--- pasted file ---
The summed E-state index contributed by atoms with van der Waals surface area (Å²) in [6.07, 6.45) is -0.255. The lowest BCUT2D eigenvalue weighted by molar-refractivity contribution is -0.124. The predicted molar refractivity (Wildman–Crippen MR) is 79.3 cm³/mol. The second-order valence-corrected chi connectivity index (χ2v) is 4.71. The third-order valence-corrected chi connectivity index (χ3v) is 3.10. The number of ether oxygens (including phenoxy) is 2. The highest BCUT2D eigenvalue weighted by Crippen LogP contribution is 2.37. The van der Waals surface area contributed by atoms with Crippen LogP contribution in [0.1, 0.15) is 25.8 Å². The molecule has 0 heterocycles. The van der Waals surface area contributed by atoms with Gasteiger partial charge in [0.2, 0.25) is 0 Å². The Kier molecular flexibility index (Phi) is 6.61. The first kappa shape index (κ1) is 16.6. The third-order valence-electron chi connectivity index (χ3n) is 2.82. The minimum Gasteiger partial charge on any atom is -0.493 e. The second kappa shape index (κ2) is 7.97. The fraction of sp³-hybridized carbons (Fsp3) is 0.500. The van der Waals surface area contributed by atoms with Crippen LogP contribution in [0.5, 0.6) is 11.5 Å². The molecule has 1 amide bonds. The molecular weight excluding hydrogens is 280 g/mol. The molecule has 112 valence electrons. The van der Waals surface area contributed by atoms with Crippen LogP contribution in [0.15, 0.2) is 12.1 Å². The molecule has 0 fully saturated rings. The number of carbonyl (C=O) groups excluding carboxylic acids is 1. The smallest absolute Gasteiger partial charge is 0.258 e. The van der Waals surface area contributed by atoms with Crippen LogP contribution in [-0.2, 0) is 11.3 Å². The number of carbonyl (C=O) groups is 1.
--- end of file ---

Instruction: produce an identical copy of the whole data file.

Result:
The summed E-state index contributed by atoms with van der Waals surface area (Å²) in [6.07, 6.45) is -0.255. The lowest BCUT2D eigenvalue weighted by molar-refractivity contribution is -0.124. The predicted molar refractivity (Wildman–Crippen MR) is 79.3 cm³/mol. The second-order valence-corrected chi connectivity index (χ2v) is 4.71. The third-order valence-corrected chi connectivity index (χ3v) is 3.10. The number of ether oxygens (including phenoxy) is 2. The highest BCUT2D eigenvalue weighted by Crippen LogP contribution is 2.37. The van der Waals surface area contributed by atoms with Crippen LogP contribution in [0.1, 0.15) is 25.8 Å². The molecule has 0 heterocycles. The van der Waals surface area contributed by atoms with Gasteiger partial charge in [0.2, 0.25) is 0 Å². The Kier molecular flexibility index (Phi) is 6.61. The first kappa shape index (κ1) is 16.6. The third-order valence-electron chi connectivity index (χ3n) is 2.82. The minimum Gasteiger partial charge on any atom is -0.493 e. The second kappa shape index (κ2) is 7.97. The fraction of sp³-hybridized carbons (Fsp3) is 0.500. The van der Waals surface area contributed by atoms with Crippen LogP contribution in [0.5, 0.6) is 11.5 Å². The molecule has 1 amide bonds. The molecular weight excluding hydrogens is 280 g/mol. The molecule has 112 valence electrons. The van der Waals surface area contributed by atoms with Crippen LogP contribution in [0.15, 0.2) is 12.1 Å². The molecule has 0 fully saturated rings. The number of carbonyl (C=O) groups excluding carboxylic acids is 1. The smallest absolute Gasteiger partial charge is 0.258 e. The van der Waals surface area contributed by atoms with Crippen LogP contribution in [-0.2, 0) is 11.3 Å². The number of carbonyl (C=O) groups is 1.